When architect Simon Storey’s clients led him to a steep, undeveloped lot for sale in Silver Lake, he advised them to stop by. Storey’s firm, Anonymous Architects, is used to building on difficult sites, but he knew this particular lot would be especially challenging.
“It’s harder and more time-consuming,” Storey says.
The lot remained on the market for a few years and then the asking price dropped. That’s when Storey and his wife, Jen Holmes, decided they were willing to take on the difficult construction from scratch.
Sloped lots typically require complicated and expensive excavation and foundations, and have problems ranging from erosion to drainage and landscaping. It is not for the faint of heart.
“It is such a great pain. But I have proven myself right: it was not easy,” she says.
Storey and Holmes purchased the 2,900-square-foot lot in 2017 for $92,000 and began planning their home. The terrain was not only steep (a 33% gradient) but also long and narrow. (For comparison, the The steepest street in Los Angeles.(Eldred Street in Highland Park has the same slope.) The couple purchased the land from businessman Judd Schoenholtz, who purchased the lot in a trust sale. Ironically, Schoenholtz was considering how to build on it and had looked to some of Storey’s other houses for inspiration. “Simon is probably the only one who can understand it,” he says, laughing.
Working within the constraints of a narrow lot was familiar to Storey, who had previously built his own home in Echo Park, a compact but elegant structure whose 960 square feet exceeded the 780 feet of the lot on which it was built.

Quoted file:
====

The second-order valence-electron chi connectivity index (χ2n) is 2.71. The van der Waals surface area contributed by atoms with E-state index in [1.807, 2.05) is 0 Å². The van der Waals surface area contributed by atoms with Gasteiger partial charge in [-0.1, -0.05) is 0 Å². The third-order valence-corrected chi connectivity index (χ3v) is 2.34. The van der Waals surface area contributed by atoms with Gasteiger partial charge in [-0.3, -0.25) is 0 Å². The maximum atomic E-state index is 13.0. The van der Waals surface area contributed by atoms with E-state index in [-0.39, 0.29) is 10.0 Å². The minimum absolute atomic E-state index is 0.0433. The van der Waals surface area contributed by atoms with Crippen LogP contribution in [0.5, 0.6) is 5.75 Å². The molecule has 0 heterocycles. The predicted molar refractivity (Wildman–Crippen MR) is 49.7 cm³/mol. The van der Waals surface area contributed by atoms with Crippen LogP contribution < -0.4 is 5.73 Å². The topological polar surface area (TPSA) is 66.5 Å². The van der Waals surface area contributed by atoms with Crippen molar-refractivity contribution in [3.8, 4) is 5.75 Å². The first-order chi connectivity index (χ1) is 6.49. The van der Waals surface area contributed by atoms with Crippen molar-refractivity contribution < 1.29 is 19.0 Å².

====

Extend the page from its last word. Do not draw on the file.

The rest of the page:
Storey’s former home, called eel nest After the slender houses typical of dense neighborhoods in Japan, a study on efficient urban living was conducted. He found ways to expand the space, just 15 feet wide, through the clever use of windows and skylights, high ceilings and a floating staircase that did double duty as a light well.
Storey and Holmes wanted to take the best parts of Eel’s Nest and the lessons learned from living in that space for more than a decade and apply them to this new project, which they called Box. Once again, the limitations of the lot dictated the design. “We had no choice but to reach the maximum width and maintain it throughout the building,” explains Storey.
The result is a long building that measures only 18 feet wide and 100 feet long. However, adding just three feet more than your previous home makes a dramatic difference. “Every centimeter makes a big difference. I don’t consider it a narrow building,” Storey says.
Storey wanted the house to be as utilitarian as possible. He chose a corrugated cement panel typically used in agricultural and industrial buildings in Europe as a cladding material over the two-story concrete base.
With the structure built three feet from the property line, city code restricted the couple from the number of windows allowed on the side of the building. As a result, the windows are arranged in a horizontal expanse, providing panoramic views of the hills of Silver Lake and Echo Park.
The entrance to the home is set back another five feet, allowing for double-height windows that span two stories, bringing in more light. The Eel’s Nest floating ladder makes another appearance in the Box, opposite the entrance. A narrow hallway on the upper floor connects the front and back of the house, but allows light to filter from both sides to the floor below. The Eel’s Nest skylight also reappears in Box, bringing more light to the master bathroom shower.
With a workshop located between the ground-floor garage and the home’s two main floors, Storey and Holmes were able to build all the cabinetry, millwork, and even items like stair treads on site. “Everything that’s made of wood we build ourselves,” Storey says.
Holmes, who works in development at LACMA but was an art student in college, found his sculpting skills came in handy. “He knew how to weld, but I didn’t do it for 20 years,” explains Holmes, who took a half-day welding class at gear workshops in Torrance to brush up on his skills.